Cooking in Quito

For the last few weeks I've been in Quito, stressing about my visa and fearing being banned from Ecuador.

Quito is alright – as far as cities go, I suppose: it's got most services you could need, taxis are dirt cheap, and it does have some beautiful graffiti murals along many of the main avenues.

But it's filthy and smelly; you need lungs of steel to breathe in the thick grey air and ideally a narrow frame or a pushy attitude to be in with a chance of fitting on the buses. It's not really the best place to be, especially while waiting to return to Payamino and the rainforest.

However, one thing I can say I've been enjoying whilst here (as well as Gabe and Tamara's wonderful company, of course!), is the food. Eating out can be pretty cheap – if you know where to go and aren't vegetarian, as I am... –, but mostly we've been cooking ourselves and in some cases just experimenting with new (to us) ingredients.

We've tried fruits of all shapes and sizes, some strange, others familiar; eaten whole...
(Top left) Star-shaped: carambola, cactus fruit: pitahaya, round purple thing: I forget...; (top right) cactus fruit: tuna, or you may know it as a prickly pear. (Bottom) Guiñeo are certainly nothing new to us, but these guys were siamese twins! © Gabriel Svobodny



... or in milkshakes...
Borojó and guiñeo milkshake. © Xaali O'Reilly
... or as marmelade...
Borojó marmelade, with cranberry and almond toast. © Xaali O'Reilly
We've enjoyed (and been disgusted by) a disgraceful amount of pastries:


Guagua de manjar. "Guagua" is the Spanish spelling of the Kichwa "Wawa", meaning child. Why these
almost-creepy-looking pastries are called children is beyond me, but as of October they are in every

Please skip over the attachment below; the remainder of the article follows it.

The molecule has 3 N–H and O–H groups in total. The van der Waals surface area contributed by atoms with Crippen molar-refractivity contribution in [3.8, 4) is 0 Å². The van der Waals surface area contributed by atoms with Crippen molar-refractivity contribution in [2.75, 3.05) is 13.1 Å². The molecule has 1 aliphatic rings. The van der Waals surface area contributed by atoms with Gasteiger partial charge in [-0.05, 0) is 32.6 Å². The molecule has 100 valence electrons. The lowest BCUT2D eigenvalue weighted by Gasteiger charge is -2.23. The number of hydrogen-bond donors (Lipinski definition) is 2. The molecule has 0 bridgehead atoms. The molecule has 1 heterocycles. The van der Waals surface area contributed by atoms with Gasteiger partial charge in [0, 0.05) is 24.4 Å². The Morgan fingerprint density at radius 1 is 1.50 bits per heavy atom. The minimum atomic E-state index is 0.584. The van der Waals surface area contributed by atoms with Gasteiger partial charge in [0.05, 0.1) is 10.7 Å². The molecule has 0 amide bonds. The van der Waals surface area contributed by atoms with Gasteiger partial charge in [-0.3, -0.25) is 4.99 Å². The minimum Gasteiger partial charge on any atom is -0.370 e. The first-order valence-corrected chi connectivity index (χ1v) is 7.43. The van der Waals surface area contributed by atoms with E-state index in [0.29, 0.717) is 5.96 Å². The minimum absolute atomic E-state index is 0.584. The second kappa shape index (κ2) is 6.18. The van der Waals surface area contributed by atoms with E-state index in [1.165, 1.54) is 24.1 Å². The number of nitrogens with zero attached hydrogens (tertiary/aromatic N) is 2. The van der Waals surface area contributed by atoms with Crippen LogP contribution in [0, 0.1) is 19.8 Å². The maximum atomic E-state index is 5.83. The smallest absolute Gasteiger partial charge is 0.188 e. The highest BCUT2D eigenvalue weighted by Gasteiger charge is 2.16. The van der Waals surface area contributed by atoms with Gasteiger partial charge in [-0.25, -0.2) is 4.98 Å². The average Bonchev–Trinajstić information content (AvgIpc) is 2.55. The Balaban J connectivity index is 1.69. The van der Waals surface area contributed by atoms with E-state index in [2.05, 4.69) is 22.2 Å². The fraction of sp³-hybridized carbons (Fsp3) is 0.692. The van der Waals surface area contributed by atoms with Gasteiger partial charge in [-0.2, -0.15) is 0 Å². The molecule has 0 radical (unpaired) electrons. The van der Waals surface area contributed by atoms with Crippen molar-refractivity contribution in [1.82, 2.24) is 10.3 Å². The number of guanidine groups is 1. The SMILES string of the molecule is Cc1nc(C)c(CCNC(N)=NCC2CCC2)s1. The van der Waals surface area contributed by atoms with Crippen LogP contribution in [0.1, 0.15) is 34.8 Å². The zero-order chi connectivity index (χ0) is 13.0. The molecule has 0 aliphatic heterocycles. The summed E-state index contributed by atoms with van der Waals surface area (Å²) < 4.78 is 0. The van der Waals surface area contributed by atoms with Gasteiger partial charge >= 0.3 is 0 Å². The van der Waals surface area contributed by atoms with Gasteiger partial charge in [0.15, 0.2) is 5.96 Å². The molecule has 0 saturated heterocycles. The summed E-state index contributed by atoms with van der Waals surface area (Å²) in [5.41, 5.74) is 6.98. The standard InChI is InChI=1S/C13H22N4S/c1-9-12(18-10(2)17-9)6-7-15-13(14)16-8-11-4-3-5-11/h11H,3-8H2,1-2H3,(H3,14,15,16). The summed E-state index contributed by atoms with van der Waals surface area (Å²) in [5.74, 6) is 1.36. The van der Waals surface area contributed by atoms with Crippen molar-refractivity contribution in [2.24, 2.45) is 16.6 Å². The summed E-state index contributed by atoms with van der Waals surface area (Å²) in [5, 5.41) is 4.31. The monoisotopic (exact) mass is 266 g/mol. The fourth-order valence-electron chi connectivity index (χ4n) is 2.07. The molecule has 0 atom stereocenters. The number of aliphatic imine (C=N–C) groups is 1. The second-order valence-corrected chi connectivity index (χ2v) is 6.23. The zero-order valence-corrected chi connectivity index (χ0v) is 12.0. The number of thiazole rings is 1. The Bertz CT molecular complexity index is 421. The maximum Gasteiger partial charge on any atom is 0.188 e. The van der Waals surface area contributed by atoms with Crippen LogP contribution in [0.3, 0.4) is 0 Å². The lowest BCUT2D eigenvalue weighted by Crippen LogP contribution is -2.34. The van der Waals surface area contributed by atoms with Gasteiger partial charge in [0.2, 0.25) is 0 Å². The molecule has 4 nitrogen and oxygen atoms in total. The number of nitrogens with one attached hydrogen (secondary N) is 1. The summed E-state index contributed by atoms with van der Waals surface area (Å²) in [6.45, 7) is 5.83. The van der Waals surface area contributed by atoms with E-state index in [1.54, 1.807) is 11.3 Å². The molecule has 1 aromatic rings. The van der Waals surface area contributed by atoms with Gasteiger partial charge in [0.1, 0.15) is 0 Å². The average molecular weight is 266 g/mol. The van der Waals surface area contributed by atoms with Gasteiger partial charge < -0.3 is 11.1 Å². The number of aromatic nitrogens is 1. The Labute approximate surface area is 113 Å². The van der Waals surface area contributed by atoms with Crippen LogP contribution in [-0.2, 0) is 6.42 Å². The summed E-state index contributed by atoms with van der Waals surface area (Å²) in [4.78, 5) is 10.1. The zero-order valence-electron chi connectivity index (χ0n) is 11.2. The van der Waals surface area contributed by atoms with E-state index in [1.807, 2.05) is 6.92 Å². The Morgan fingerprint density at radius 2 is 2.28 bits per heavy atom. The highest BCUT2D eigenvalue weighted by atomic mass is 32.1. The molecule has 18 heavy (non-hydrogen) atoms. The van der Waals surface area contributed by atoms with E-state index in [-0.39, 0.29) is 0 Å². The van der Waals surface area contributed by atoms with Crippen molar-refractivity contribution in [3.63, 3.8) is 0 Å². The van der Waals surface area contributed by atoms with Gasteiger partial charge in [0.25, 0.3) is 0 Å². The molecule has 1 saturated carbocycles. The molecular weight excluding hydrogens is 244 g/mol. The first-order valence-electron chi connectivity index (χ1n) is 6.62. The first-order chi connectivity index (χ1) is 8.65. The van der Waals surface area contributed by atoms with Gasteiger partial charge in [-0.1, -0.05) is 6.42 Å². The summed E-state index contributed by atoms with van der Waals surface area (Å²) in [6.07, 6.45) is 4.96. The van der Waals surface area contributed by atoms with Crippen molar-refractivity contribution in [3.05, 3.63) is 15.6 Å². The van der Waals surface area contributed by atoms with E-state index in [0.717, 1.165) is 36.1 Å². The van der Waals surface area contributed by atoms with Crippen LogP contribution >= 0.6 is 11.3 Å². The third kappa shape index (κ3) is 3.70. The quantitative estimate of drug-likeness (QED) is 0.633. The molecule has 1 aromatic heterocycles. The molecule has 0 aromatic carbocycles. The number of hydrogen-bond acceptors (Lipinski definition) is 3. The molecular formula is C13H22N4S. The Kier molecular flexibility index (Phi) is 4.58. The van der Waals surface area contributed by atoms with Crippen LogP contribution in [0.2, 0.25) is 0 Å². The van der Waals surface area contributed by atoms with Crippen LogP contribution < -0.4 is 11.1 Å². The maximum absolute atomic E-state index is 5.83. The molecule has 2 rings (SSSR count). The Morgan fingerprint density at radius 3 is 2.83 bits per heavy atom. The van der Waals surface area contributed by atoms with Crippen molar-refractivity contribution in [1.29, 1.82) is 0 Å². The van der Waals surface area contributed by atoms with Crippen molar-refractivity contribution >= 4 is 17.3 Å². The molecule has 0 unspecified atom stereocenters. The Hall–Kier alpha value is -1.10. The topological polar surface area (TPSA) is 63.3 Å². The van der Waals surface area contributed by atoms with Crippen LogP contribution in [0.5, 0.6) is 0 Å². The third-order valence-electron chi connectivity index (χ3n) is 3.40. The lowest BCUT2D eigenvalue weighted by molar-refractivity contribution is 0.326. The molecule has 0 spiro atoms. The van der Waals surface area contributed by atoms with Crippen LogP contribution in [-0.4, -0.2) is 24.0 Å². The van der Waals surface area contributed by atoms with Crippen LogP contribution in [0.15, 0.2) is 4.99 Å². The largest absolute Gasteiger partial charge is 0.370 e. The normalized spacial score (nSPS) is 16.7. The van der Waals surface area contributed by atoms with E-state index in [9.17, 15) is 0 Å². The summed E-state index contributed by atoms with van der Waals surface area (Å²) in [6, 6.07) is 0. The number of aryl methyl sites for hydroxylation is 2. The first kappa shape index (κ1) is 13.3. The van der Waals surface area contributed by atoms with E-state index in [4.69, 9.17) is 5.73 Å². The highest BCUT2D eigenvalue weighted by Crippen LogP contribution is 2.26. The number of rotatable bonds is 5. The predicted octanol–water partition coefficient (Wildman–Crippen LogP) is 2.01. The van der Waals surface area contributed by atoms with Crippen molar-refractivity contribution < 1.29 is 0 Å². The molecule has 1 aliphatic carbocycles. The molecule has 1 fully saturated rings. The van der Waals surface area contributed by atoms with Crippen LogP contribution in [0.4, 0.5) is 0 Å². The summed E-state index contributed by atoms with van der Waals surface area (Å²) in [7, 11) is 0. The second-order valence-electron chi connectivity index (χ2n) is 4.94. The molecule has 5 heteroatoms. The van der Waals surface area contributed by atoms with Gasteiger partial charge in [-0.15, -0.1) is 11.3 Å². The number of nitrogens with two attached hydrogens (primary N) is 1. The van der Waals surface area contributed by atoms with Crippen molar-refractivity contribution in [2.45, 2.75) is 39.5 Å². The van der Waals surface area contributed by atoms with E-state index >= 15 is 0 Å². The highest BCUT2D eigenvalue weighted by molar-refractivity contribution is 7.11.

panadería, pastisería, and supermarket in Quito. © Gabriel Svobodny

Moving on from breakfast items, home-cooked meals have remained entirely vegetarian (and I promise I did not impose this upon anybody against their will!)

Making the most of having a tiny oven – a luxury we are without in the jungle – we've baked stuffed peppers and aubergine with poached eggs...

© Gabriel Svobodny
... and, cómo no, garlic bread:

© Xaali O'Reilly


Beetroot and lentils were a surprise success and superfood:

© Gabriel Svobodny
Many fried veg mixes, always featuring our esteemed yuca:

© Gabriel Svobodny
© Xaali O'Reilly
Pasta, a simple, but ultimate, pleasure – with albahaca, peppers, tomatoes, and olive oil:
© Gabriel Svobodny
With pesto, orégano, feta cheese, tomato, and extra albahaca:
© Gabriel Svobodny
Stale baguette is transformed into French toast, left over eggs from the former are mixed with whatever veg is in the fridge, and whatever veg doesn't go in the eggs, becomes a salad with lemon and mandarine dressing:

© Gabriel Svobodny
And something I'd never seen before, but apparently is a very American (North and South) thing – black corn, much starchier than it's yellow counterpart:

© Xaali O'Reilly
COOOOKIIIIEEES. Forgot to photograph the peanut butter ones, but these were more interesting anyway:

Top - white and dark chocolate chip, cranberry, and macadamia cookies;
bottom - oat, raisin, and nut (walnuts, hazelnut, almond) cookies. © Xaali O'Reilly
More coming soon...

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